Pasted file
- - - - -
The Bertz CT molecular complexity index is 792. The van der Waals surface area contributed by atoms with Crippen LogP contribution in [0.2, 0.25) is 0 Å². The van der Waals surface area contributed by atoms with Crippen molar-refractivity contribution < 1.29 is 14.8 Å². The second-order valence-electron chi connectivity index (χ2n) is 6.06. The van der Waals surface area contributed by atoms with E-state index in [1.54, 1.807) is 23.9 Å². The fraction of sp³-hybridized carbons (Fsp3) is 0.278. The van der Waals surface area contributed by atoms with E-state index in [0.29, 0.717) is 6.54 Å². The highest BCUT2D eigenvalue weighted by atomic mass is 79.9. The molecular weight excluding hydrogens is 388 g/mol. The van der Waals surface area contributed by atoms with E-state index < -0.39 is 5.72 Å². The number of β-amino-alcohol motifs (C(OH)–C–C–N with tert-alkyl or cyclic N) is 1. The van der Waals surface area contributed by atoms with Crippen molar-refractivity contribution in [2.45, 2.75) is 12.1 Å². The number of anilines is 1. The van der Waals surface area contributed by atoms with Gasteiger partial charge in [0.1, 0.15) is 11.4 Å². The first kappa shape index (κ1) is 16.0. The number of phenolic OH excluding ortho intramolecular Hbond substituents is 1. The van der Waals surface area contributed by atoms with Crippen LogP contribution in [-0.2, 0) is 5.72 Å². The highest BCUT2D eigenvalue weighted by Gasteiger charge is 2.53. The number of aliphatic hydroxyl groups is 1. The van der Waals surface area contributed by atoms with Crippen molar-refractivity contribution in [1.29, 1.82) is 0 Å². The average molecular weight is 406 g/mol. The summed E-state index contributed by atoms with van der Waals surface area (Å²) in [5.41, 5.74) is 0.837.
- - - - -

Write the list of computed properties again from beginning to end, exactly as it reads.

The Bertz CT molecular complexity index is 792. The van der Waals surface area contributed by atoms with Crippen LogP contribution in [0.2, 0.25) is 0 Å². The van der Waals surface area contributed by atoms with Crippen molar-refractivity contribution < 1.29 is 14.8 Å². The second-order valence-electron chi connectivity index (χ2n) is 6.06. The van der Waals surface area contributed by atoms with E-state index in [1.54, 1.807) is 23.9 Å². The fraction of sp³-hybridized carbons (Fsp3) is 0.278. The van der Waals surface area contributed by atoms with E-state index in [0.29, 0.717) is 6.54 Å². The highest BCUT2D eigenvalue weighted by atomic mass is 79.9. The molecular weight excluding hydrogens is 388 g/mol. The van der Waals surface area contributed by atoms with E-state index < -0.39 is 5.72 Å². The number of β-amino-alcohol motifs (C(OH)–C–C–N with tert-alkyl or cyclic N) is 1. The van der Waals surface area contributed by atoms with Crippen molar-refractivity contribution in [2.45, 2.75) is 12.1 Å². The number of anilines is 1. The van der Waals surface area contributed by atoms with Gasteiger partial charge in [0.1, 0.15) is 11.4 Å². The first kappa shape index (κ1) is 16.0. The number of phenolic OH excluding ortho intramolecular Hbond substituents is 1. The van der Waals surface area contributed by atoms with Crippen LogP contribution in [-0.2, 0) is 5.72 Å². The highest BCUT2D eigenvalue weighted by Gasteiger charge is 2.53. The number of aliphatic hydroxyl groups is 1. The van der Waals surface area contributed by atoms with Crippen molar-refractivity contribution in [1.29, 1.82) is 0 Å². The average molecular weight is 406 g/mol. The summed E-state index contributed by atoms with van der Waals surface area (Å²) in [5.41, 5.74) is 0.837.